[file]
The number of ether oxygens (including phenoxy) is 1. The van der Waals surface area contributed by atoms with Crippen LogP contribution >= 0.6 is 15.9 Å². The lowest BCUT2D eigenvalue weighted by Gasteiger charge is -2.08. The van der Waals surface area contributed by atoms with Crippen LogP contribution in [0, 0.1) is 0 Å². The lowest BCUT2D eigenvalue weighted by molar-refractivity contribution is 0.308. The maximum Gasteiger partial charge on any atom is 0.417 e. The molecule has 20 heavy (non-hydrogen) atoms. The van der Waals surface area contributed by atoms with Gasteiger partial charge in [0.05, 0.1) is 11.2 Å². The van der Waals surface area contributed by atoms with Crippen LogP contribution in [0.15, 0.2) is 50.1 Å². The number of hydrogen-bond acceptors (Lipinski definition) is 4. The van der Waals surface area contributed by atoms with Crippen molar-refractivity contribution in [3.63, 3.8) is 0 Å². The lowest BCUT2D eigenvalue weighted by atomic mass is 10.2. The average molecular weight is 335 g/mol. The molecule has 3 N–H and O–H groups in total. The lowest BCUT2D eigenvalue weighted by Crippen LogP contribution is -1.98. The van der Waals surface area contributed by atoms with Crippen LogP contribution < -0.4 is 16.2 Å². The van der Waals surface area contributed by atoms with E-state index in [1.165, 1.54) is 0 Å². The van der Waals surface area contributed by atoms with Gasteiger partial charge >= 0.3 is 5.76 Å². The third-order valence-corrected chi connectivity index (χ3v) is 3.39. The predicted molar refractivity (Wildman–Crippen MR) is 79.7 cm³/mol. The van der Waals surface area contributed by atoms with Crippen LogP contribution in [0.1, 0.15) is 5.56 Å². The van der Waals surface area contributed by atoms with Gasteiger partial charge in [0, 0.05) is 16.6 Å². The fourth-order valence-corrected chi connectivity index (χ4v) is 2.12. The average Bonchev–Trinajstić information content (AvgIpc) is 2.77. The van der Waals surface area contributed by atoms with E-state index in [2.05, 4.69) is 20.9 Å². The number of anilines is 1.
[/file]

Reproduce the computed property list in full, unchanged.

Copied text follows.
The number of ether oxygens (including phenoxy) is 1. The van der Waals surface area contributed by atoms with Crippen LogP contribution >= 0.6 is 15.9 Å². The lowest BCUT2D eigenvalue weighted by Gasteiger charge is -2.08. The van der Waals surface area contributed by atoms with Crippen LogP contribution in [0, 0.1) is 0 Å². The lowest BCUT2D eigenvalue weighted by molar-refractivity contribution is 0.308. The maximum Gasteiger partial charge on any atom is 0.417 e. The molecule has 20 heavy (non-hydrogen) atoms. The van der Waals surface area contributed by atoms with Gasteiger partial charge in [0.05, 0.1) is 11.2 Å². The van der Waals surface area contributed by atoms with Crippen LogP contribution in [0.15, 0.2) is 50.1 Å². The number of hydrogen-bond acceptors (Lipinski definition) is 4. The van der Waals surface area contributed by atoms with Crippen molar-refractivity contribution in [3.63, 3.8) is 0 Å². The lowest BCUT2D eigenvalue weighted by atomic mass is 10.2. The average molecular weight is 335 g/mol. The molecule has 3 N–H and O–H groups in total. The lowest BCUT2D eigenvalue weighted by Crippen LogP contribution is -1.98. The van der Waals surface area contributed by atoms with Crippen LogP contribution < -0.4 is 16.2 Å². The van der Waals surface area contributed by atoms with E-state index in [1.165, 1.54) is 0 Å². The van der Waals surface area contributed by atoms with Gasteiger partial charge >= 0.3 is 5.76 Å². The third-order valence-corrected chi connectivity index (χ3v) is 3.39. The predicted molar refractivity (Wildman–Crippen MR) is 79.7 cm³/mol. The van der Waals surface area contributed by atoms with Crippen LogP contribution in [0.1, 0.15) is 5.56 Å². The van der Waals surface area contributed by atoms with Gasteiger partial charge in [0, 0.05) is 16.6 Å². The fourth-order valence-corrected chi connectivity index (χ4v) is 2.12. The average Bonchev–Trinajstić information content (AvgIpc) is 2.77. The van der Waals surface area contributed by atoms with E-state index in [2.05, 4.69) is 20.9 Å². The number of anilines is 1.